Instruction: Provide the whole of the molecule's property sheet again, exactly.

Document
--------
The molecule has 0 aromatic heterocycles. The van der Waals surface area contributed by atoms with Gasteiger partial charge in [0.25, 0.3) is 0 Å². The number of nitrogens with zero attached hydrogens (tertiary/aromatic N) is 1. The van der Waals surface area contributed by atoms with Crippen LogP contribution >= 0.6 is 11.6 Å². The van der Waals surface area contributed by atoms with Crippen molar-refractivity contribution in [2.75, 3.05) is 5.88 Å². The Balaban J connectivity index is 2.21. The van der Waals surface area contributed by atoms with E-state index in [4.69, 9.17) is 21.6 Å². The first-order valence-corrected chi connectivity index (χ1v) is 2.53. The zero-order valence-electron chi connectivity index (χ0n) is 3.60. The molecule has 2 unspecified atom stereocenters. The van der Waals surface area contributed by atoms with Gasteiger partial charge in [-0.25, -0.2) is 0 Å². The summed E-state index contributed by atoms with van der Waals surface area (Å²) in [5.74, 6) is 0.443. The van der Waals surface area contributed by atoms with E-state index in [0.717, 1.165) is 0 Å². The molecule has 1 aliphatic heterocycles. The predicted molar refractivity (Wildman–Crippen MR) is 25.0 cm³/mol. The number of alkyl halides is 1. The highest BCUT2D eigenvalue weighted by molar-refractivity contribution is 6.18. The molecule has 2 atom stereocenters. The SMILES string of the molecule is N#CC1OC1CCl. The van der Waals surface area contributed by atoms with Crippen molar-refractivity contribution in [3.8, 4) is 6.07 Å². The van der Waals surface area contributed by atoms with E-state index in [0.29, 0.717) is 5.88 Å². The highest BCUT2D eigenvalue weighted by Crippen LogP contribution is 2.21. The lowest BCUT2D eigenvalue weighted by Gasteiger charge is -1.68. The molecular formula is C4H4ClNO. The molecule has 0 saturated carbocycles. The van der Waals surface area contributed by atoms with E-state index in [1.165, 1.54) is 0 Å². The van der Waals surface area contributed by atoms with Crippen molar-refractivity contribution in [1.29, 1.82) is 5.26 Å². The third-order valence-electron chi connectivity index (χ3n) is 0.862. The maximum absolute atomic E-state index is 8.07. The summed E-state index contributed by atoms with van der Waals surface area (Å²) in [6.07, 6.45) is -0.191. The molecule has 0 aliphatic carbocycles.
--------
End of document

The molecule has 0 aromatic heterocycles. The van der Waals surface area contributed by atoms with Gasteiger partial charge in [0.25, 0.3) is 0 Å². The number of nitrogens with zero attached hydrogens (tertiary/aromatic N) is 1. The van der Waals surface area contributed by atoms with Crippen LogP contribution >= 0.6 is 11.6 Å². The van der Waals surface area contributed by atoms with Crippen molar-refractivity contribution in [2.75, 3.05) is 5.88 Å². The Balaban J connectivity index is 2.21. The van der Waals surface area contributed by atoms with E-state index in [4.69, 9.17) is 21.6 Å². The first-order valence-corrected chi connectivity index (χ1v) is 2.53. The zero-order valence-electron chi connectivity index (χ0n) is 3.60. The molecule has 2 unspecified atom stereocenters. The van der Waals surface area contributed by atoms with Gasteiger partial charge in [-0.25, -0.2) is 0 Å². The summed E-state index contributed by atoms with van der Waals surface area (Å²) in [5.74, 6) is 0.443. The van der Waals surface area contributed by atoms with E-state index in [0.717, 1.165) is 0 Å². The molecule has 1 aliphatic heterocycles. The predicted molar refractivity (Wildman–Crippen MR) is 25.0 cm³/mol. The number of alkyl halides is 1. The highest BCUT2D eigenvalue weighted by molar-refractivity contribution is 6.18. The molecule has 2 atom stereocenters. The SMILES string of the molecule is N#CC1OC1CCl. The van der Waals surface area contributed by atoms with Crippen molar-refractivity contribution in [3.8, 4) is 6.07 Å². The van der Waals surface area contributed by atoms with E-state index in [0.29, 0.717) is 5.88 Å². The highest BCUT2D eigenvalue weighted by Crippen LogP contribution is 2.21. The lowest BCUT2D eigenvalue weighted by Gasteiger charge is -1.68. The molecular formula is C4H4ClNO. The molecule has 0 saturated carbocycles. The van der Waals surface area contributed by atoms with E-state index in [1.165, 1.54) is 0 Å². The van der Waals surface area contributed by atoms with Crippen molar-refractivity contribution in [1.29, 1.82) is 5.26 Å². The third-order valence-electron chi connectivity index (χ3n) is 0.862. The maximum absolute atomic E-state index is 8.07. The summed E-state index contributed by atoms with van der Waals surface area (Å²) in [6.07, 6.45) is -0.191. The molecule has 0 aliphatic carbocycles.